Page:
I’ve seen The Girls, by Emma Cline, on a lot of book lists lately. It’s been on the front tables of Barnes & Noble and mentioned by fellow bloggers. So I put it on my list to download and finally got the chance to read it.
This book is the story of a young teenager, Evie, who becomes infatuated with a group of girls who live together on a ranch as a sort of cult in 1969.
This book is really a depiction of Evie and her character. It is less about the actual plot and more about who this 14-year-old girl is and how she comes of age in a year, or a decade really, where children were introduced to some evils of the world at far too young an age.
Evie has a lot of struggles in her life. Her parents are divorced, her mother is dating men she doesn’t like, and therefore her mother doesn’t really have time for her the way she used to. Her friendships are fraying, if not broken entirely. She is preparing to go to boarding school for the first time in the fall. And through all this, she is trying to figure out where she belongs, who she can connect with, and how she can fit in. She doesn’t have a whole lot of role models or even friends to help her navigate. There is no one who is looking out for her- not even the girls whom she comes to worship with such wild abandon.
She doesn’t seem to fit in in her current life, but she sees an older girl who exudes a confidence and a presence that she lacks but still desires. She forms this odd connection with the girl, Suzanne, who becomes a sort of role model. But the connection seems to be mostly one-sided, and more of an infatuation than any real friendship.
Suzanne has a life that Evie thinks she wants to live. She lives on a ranch with a bunch of other girls, guided and supported by one dominant man and his lackey. The air is that of a religion, but it could also be viewed as drug and alcohol coated propaganda. Their overarching theme is to love everyone and own nothing. They all have sex with their overseer. They all do drugs. None of them have a real job, and none of them really make any money. They steal, lie and cheat to get what they need. But don’t worry, their foundation is built on love.
I think Evie is not so infatuated with the actual lifestyle – she is introduced to all kinds of drugs, sex, and crime that she never would have been involved with otherwise – and more so infatuated with Suzanne’s demeanor and the way these girls make her feel. On the ranch, Evie feels like she can fit in. She feels accepted, encouraged and supported. She feels more valued here, where they value nothing, than she does at home.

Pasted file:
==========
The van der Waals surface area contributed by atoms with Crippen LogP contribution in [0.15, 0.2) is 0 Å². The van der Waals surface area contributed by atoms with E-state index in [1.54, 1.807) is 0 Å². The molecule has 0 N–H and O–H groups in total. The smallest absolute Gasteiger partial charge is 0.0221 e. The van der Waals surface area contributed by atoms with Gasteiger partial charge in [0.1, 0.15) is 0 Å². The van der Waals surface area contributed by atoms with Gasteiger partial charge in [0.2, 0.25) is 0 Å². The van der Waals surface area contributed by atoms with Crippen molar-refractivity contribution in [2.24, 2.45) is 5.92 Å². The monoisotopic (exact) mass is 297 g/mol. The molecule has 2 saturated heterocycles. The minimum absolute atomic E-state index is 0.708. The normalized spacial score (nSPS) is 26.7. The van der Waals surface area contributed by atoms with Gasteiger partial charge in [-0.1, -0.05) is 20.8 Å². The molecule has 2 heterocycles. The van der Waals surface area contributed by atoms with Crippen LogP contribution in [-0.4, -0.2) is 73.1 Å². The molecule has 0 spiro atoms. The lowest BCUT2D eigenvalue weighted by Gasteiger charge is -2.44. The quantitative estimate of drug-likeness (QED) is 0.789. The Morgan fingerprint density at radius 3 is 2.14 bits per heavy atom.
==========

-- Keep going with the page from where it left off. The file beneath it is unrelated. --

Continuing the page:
But Evie is never quite fully immersed in the group. She always gets to go home. She says she wants to be with them, she finds herself feeling freer and lighter when she is at the ranch, but she never fully commits. Her time there is like a sleepover with a friend. She gets to experience a piece of their life for a bit, but she always has the protection of knowing that she has parents to catch her if she screws up. She has a real home to go to if all else fails. She steals and breaks into houses and does drugs, but it’s like she’s playing dress-up.
She even tells the guy who picks her up when she’s hitchhiking all about the ranch, about how amazing their lifestyle is, about how freeing their values of love and acceptance are, about how wonderful their Russell is. It’s like she needs to be able to tell this story, to feel like she’s better than other people because she discovered it. She’s looking for the validation of an outsider because I think she doesn’t quite believe everything she’s saying. I think that deep down, under the oppressive love and hazy drug-induced stupor, she knows that this is not any way to live. I think she knows that the ranch is really just a group of dirty squatters, thieves and homeless women who have nothing but tantalizing words and a bag full of weed.
Evie is so vulnerable she can’t help but fall for it.
At the end of the book, Evie questions her true values. She wonders whether she might actually have been able to join the group when they commit their murderous deed. She is trying to tell herself that the group pushed her out of the car before they murdered people because they knew she was different and that she was good, unlike them. She tries to tell herself that she believes that, that had she been there she would have stopped them. But she ultimately tells herself that she would have joined right in. She ultimately believes that she is capable of murder. She believes that after having spent time with them, there is a part of her that was dormant and was brought to life. There is a part of her that belongs with them.
But I don’t believe Evie. She says she could kill people, but I don’t think she could. I think that the fact that she couldn’t commit to the cult 100% the whole summer shows that she was never meant to be there. She was never meant to be one of the girls.